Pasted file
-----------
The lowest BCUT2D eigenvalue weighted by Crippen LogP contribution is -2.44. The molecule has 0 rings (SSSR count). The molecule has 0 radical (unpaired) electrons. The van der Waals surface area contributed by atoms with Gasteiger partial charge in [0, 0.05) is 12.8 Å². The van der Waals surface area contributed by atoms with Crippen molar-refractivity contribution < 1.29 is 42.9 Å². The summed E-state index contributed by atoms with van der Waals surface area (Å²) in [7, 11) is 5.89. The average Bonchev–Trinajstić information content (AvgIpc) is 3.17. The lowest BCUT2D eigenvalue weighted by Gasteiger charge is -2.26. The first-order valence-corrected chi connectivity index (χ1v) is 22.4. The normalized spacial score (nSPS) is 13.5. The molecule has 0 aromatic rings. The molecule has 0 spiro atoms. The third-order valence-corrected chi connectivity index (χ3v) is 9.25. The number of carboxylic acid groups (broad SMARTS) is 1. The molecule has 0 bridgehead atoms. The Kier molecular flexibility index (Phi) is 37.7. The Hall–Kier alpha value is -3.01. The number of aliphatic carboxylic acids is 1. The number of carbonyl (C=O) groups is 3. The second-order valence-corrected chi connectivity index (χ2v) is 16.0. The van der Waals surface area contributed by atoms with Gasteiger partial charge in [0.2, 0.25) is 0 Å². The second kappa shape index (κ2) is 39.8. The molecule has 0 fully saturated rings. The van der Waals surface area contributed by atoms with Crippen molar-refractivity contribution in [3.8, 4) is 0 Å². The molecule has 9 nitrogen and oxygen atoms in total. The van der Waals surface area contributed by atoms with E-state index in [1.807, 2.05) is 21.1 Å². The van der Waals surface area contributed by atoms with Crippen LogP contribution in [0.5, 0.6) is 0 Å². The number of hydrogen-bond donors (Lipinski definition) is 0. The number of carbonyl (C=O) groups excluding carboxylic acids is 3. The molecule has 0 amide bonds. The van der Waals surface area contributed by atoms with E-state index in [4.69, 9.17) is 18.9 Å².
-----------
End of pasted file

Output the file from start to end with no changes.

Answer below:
The lowest BCUT2D eigenvalue weighted by Crippen LogP contribution is -2.44. The molecule has 0 rings (SSSR count). The molecule has 0 radical (unpaired) electrons. The van der Waals surface area contributed by atoms with Gasteiger partial charge in [0, 0.05) is 12.8 Å². The van der Waals surface area contributed by atoms with Crippen molar-refractivity contribution < 1.29 is 42.9 Å². The summed E-state index contributed by atoms with van der Waals surface area (Å²) in [7, 11) is 5.89. The average Bonchev–Trinajstić information content (AvgIpc) is 3.17. The lowest BCUT2D eigenvalue weighted by Gasteiger charge is -2.26. The first-order valence-corrected chi connectivity index (χ1v) is 22.4. The normalized spacial score (nSPS) is 13.5. The molecule has 0 aromatic rings. The molecule has 0 spiro atoms. The third-order valence-corrected chi connectivity index (χ3v) is 9.25. The number of carboxylic acid groups (broad SMARTS) is 1. The molecule has 0 bridgehead atoms. The Kier molecular flexibility index (Phi) is 37.7. The Hall–Kier alpha value is -3.01. The number of aliphatic carboxylic acids is 1. The number of carbonyl (C=O) groups is 3. The second-order valence-corrected chi connectivity index (χ2v) is 16.0. The van der Waals surface area contributed by atoms with Gasteiger partial charge in [0.2, 0.25) is 0 Å². The second kappa shape index (κ2) is 39.8. The molecule has 0 fully saturated rings. The van der Waals surface area contributed by atoms with Crippen molar-refractivity contribution in [3.8, 4) is 0 Å². The molecule has 9 nitrogen and oxygen atoms in total. The van der Waals surface area contributed by atoms with E-state index in [1.807, 2.05) is 21.1 Å². The van der Waals surface area contributed by atoms with Crippen LogP contribution in [0.5, 0.6) is 0 Å². The number of hydrogen-bond donors (Lipinski definition) is 0. The number of carbonyl (C=O) groups excluding carboxylic acids is 3. The molecule has 0 amide bonds. The van der Waals surface area contributed by atoms with E-state index in [4.69, 9.17) is 18.9 Å².